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Film Spotlight

Living Lessons in the Museum of Order
directed by Malic Amalya, US, 20:00

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Living Lessons in the Museum of Order, directed by Malic Amalya, is a masterclass in juxtaposition. By bringing together the sights and sounds of SeaWorld and Alcatraz, the film creates complicated webs of spectacle, captivity, industry, racism, and neglect. Through sparingly-used but dramatic editing choices, it illustrates the artifice and unquestioned inhumanity of these spaces, giving voice to their subjects who are, for one reason or another, silenced.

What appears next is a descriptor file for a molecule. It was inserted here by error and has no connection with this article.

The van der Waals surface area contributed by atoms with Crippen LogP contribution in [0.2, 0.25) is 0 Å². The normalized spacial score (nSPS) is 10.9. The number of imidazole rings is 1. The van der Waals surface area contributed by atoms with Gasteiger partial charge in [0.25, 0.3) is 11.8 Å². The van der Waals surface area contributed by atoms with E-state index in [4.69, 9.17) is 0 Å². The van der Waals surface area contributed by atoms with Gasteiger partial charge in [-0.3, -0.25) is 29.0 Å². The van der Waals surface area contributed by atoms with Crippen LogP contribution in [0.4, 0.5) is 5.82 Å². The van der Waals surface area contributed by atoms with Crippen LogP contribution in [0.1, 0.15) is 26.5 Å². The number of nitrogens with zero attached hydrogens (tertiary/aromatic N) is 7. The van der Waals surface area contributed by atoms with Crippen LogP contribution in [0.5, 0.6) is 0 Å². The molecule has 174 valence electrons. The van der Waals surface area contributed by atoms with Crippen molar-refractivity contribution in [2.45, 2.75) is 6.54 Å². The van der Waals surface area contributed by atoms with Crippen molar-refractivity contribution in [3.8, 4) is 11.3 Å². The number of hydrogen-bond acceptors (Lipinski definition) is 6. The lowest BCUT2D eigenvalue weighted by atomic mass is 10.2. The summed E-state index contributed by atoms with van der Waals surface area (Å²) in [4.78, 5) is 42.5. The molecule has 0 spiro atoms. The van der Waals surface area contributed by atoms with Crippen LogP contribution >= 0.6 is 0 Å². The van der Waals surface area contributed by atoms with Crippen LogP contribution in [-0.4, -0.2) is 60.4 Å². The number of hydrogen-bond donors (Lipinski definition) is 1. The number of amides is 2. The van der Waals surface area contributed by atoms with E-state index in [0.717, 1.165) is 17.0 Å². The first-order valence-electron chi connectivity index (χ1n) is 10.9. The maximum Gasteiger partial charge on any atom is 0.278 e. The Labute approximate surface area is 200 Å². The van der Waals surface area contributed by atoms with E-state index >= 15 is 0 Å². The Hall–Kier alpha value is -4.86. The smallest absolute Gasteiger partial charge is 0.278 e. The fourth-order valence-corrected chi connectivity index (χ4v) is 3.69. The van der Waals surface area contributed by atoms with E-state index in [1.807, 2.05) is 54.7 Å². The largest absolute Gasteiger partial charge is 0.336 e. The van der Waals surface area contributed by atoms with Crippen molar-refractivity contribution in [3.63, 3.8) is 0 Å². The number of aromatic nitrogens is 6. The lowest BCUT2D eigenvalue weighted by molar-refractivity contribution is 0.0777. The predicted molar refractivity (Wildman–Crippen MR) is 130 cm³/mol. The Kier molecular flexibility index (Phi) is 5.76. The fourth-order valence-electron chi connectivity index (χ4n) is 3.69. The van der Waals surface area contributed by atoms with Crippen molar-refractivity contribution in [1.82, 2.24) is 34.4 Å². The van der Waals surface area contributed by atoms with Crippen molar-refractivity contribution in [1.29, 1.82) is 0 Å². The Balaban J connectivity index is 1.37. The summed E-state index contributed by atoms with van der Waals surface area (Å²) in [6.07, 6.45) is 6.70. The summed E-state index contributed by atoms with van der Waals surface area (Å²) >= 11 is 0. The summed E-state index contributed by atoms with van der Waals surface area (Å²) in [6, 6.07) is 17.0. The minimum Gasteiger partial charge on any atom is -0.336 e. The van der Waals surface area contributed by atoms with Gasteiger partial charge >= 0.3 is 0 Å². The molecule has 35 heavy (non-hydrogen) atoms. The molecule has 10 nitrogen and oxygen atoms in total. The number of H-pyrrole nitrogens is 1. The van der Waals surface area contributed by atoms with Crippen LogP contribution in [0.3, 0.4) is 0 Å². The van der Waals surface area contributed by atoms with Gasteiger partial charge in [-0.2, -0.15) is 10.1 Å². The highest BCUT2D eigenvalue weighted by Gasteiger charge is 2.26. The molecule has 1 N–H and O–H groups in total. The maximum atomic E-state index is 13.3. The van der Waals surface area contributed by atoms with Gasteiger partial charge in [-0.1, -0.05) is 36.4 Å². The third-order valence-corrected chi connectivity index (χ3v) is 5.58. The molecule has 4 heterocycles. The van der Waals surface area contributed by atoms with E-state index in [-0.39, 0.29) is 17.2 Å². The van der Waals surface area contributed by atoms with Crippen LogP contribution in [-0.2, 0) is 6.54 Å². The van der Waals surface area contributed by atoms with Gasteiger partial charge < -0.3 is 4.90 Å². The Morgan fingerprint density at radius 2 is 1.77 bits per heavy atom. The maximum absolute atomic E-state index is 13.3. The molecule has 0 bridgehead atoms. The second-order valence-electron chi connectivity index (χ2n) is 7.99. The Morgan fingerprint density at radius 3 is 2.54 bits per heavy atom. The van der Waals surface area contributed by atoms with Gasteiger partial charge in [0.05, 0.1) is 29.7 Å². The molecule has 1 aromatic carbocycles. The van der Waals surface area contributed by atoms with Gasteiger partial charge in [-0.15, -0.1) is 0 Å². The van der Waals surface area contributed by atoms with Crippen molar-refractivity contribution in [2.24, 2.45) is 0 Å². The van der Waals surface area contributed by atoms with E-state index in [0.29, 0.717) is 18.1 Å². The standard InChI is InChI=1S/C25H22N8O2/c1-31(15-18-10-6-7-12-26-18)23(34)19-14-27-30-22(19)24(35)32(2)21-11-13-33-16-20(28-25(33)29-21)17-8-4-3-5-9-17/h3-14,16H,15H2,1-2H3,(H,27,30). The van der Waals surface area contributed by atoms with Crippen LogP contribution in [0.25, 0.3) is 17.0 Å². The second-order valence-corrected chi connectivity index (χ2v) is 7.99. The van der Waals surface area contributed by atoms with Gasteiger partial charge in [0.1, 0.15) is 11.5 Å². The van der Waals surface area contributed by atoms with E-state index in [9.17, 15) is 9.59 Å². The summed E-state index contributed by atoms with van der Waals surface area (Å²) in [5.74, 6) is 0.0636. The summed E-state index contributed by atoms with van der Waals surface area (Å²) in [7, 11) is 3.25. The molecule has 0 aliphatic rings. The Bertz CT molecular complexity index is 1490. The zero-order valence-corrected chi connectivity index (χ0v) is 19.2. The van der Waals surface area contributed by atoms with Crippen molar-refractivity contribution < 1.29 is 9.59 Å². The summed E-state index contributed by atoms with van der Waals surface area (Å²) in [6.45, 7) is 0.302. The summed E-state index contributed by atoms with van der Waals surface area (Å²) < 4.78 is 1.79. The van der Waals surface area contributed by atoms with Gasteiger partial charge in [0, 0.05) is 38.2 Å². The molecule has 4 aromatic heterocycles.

The opening of the film, a kind of prelude, lasts for two minutes: the frame is divided in two, one panel always shows the rotting carcass of a beached whale. The other usually shows a frozen over or abandoned pool, but occasionally shows a live whale flipping its tail above the waves. All the while, a haunting whale song underscores the diptych. This is, first of all, incredibly unsettling. The fact we are hearing a whale’s calls while seeing a dead whale is downright ghostly, as if the beached whale’s spirit is calling out in lament or protest; the live whales seen could also be the source of the song, in which case it’s a song of grief. The abandoned pools visually resemble the tanks and cages to be shown later on; the footage focuses on the white support poles on a slide, the metal hardware, tubing and guardrails. In this moment before any of that is shown, they reciprocate the forlorn mood. As they collect ice and grime when not in use, they also underscore the theme of neglect. After the title comes up, we see a record player on the beach; a hand turns it off and the whale songs stop. The hand puts the vinyl away and places another record of whale songs on, and it starts again. This simply demonstrates the purposeful semblance or construction of nature that the spaces were about to be shown employ. The SeaWorld footage is more explicit about the victims and consequences of this construction, but the mere juxtaposition raises interesting questions about the way we think of prisons.